State & Local Tax

The State and Local Tax (SALT) deduction is one that has gone through considerable changes in the last few years. It stands as one of the largest federal tax expenditures, although the estimated cost will plummet after the Tax Cut and Jobs Act (TCJA) increased deduction amounts, capping the SALT deduction at $10,000.

But what does this mean for the taxpayer? The TCJA limits the SALT, meaning that taxpayers cannot deduct more than 10,000 of total state and local taxes. It is a provision set to expire after 2025, but for now has reduced the amount of taxpayers who will itemize deductions.

Is it Worth it to Claim the SALT Deduction?

In 2016, less than a third of taxpayers itemized deductions—and almost all who did claimed a deduction for SALT. In order to determine whether or not to claim the SALT deduction, you must first establish if you are a high-income household or a low- to moderate-income household, as high-income households benefit more from the SALT deduction.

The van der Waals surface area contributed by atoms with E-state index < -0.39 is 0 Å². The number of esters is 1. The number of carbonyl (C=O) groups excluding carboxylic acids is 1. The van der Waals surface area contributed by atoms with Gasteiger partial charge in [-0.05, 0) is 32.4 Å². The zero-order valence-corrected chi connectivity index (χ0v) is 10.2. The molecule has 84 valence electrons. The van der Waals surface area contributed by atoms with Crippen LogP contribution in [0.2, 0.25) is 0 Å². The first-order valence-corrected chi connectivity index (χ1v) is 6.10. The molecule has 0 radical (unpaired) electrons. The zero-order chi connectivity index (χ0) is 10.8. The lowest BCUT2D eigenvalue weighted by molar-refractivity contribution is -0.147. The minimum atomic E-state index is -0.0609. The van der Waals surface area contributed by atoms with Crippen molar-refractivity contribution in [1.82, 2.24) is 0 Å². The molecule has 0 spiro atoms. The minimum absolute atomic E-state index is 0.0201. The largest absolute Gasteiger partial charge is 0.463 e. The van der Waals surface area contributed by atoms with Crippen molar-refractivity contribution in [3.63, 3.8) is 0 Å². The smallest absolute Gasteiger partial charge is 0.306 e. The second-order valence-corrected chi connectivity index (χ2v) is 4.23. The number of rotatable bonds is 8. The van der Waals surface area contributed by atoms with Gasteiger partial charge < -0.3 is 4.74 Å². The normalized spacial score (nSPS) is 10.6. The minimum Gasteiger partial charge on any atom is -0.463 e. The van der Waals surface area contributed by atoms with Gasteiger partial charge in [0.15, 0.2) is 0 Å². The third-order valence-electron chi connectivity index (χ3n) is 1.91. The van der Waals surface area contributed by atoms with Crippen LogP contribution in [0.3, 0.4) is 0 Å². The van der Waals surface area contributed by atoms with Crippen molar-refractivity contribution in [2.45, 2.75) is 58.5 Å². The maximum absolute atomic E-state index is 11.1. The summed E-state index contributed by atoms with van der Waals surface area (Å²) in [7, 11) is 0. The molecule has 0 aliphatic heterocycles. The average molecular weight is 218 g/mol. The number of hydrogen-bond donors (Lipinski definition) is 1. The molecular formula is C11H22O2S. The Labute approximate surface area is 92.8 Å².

As an example, in 2016, 11 percent of taxpayers with incomes less than $50,000 claimed the SALT deduction. Comparatively, 80 percent of taxpayers with incomes in excess of $100,000 claimed the SALT deduction. These high-income houses made up 17 percent of taxpayers, but accounted for 77 percent of SALT deductions reported.

With the tax system constantly evolving, it’s good to know where you stand—and our experts at Atherton & Associates, LLP can help advise you on what’s best for the largest return.